… You don’t know what you’ve got ‘til it’s gone. – Joni Mitchell
By Jack Emberly
For months, the Big Bar Landslide has blocked fish migration on the Fraser River, the largest producer of sockeye in the world. Two-third of the salmon spawn above the blockage in the Chilcotin and Prince George areas.
Former Maple Ridge resident, and Alouette River Management Society president, Geoff Clayton, used to live in Williams Lake in the 1950s.
I updated him on the current situation after visiting the area in late August. There are no gill nets on the Fraser, no dip nets, I told Clayton.
“The T’silhqot‘in stopped fishing. Spawners on the Chilko River are 200 sockeye and 26 chinook, normally, 500,000,” according to the T’silhqot‘in band website.
On July 27, in Lillooet, the Unified Incident Command Team – formed to get salmon upstream – reported that 400,000 fish were downstream of the slide, unable to get upstream.
Also, on July 27, Fisheries and Oceans Canada said they had not detected any fish past the slide.
“It’s another nail in the coffin of wild Fraser River salmon,” Clayton said.
“In the 1940s to 1960s, the Fraser, Chilcotin, Chilco, Quesnel and Horsefly rivers had amazing runs. Dip nets and drying racks loaded. Chilcotin returns were celebrated more than Christmas,” Clayton said.
Today, streamkeepers like Don Willimont scramble for brood stock for the Spruce City Wildlife Association hatchery in Prince George. Willimont says declines warranted “an aggressive hatchery program five years ago, but Fisheries and Oceans Canada wants more studies before granting permits.
“In B.C., we want to study declines, not act on them. We should manage to clear objectives. How many fish (do) we actually want?” Willimont said.
In an Aug. 21 video, Willimont describes a “disheartening” search for brood stock in five sample streams.
It’s been shared 726 times and viewed more than 50,000 times.
“In 2014, those streams had 4,956 spawners, (which at that time was) a conservation risk,” said Willimont in Prince George.
“Years ago, it would be tens of thousands. They say they’ve moved fish over the rockslide – 18,000 sockeye as of yesterday, and 6,000 chinook. So far, we’ve seen 16 (in Prince George),” Willamont said.
“We’re trying to get a female and a male to get the eggs and the milt to the hatchery. There’ll be no run when these fish come back. This is a giant mess.”
According to the DFO’s Catalogue of Salmon Streams and Spawn Escapements for the Prince George subdistrict, the Driftwood River had 45,000 to 129,490 sockeye in 1973.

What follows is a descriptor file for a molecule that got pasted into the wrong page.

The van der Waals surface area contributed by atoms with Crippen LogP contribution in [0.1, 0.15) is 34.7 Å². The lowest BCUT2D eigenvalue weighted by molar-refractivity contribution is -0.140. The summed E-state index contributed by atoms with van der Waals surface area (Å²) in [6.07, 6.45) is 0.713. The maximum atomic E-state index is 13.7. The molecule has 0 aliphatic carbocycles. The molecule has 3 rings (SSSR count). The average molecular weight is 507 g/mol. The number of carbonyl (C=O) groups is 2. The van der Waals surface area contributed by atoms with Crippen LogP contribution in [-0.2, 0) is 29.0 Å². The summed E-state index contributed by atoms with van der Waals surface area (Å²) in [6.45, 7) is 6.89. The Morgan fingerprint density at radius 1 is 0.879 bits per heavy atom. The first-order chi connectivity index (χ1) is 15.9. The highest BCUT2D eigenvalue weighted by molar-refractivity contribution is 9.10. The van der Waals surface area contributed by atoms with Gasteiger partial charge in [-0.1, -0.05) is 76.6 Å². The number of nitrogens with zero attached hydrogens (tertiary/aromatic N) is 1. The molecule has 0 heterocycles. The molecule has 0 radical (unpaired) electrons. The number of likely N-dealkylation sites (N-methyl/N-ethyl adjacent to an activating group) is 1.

The Stellako River had 100,000 sockeye each in 1949, 1954, and 1958. Small streams like O’ne’ell Creek averaged 15,000 to 35,000 with 100,000 in 1949.
On Sept. 5, I shared the numbers with Willimont.
“They’ve been going down a long time, but we don’t do anything. There’s something wrong with the management model. The Nechako is a bust – five chinook males and one spawned out female. We got 10,000 eggs from two of the three females from the Endako, that’s one fish five years from now. We don’t have eggs for the Bowron. So, the best we can do is teach people about salmon life cycle.”
At the Big Bar Slide, there are daily updates of the numbers of salmon that have moved upstream by helicopter and truck, and through moving the rocks. “We’re talking 90,000 fish,” said Willimont in early September.
“What about the 700,000 they didn’t get over, and (the) one million pink waiting?
“One chinook taken over the slide, swam back down three times. Imagine the energy expended. All that is spin doctoring,” Willimont said.
He questions the actions taken, asking why would you not inspect major river confluences once a month
The slide was reported in June, but DFO photos show it occurred in November. Could regular inspections have detected it? Could a plan have been made and strategies implemented before salmon arrived?
During an Aug. 5 media briefing, Fisheries Minister Jonathan Wilkinson said, “we don’t necessarily go up and down the river every six months doing inspections.”
Quick action was vital. Yet, on July 5, the Unified Incident Command Team was wondering what to do. The options being considered were, take no action; remove or remediate the obstruction; or, physically move fish upstream.
On Sept. 15, the media update said: “The overall experience has been challenging, yet gratifying. The incident command structure will be a template for future responses.” It estimated then that the total number of fish past the landslide at 181,500.
The same day, the Spruce City Wildlife Association gave their update: “good news just came in – two female chinook have been captured in the Upper Nechako.”
On, Tuesday, Sept. 17., Willamont said that means 4,000 eggs from the Nechako and 10,900 eggs from the Endako were available for hatchery purposes.
“We’re happy to have any. The narrative here hasn’t changed. I think our numbers are 100 per cent representative of all the streams here,” Willamont said.
“A good portion of those fish that moved move up, died before they got to their spawning bed. We need a panel discussion after this is all over. What objectives were the DFO managing … before the crisis, during, and after it? We have multiple streams meeting risk levels. They need to speak to that.”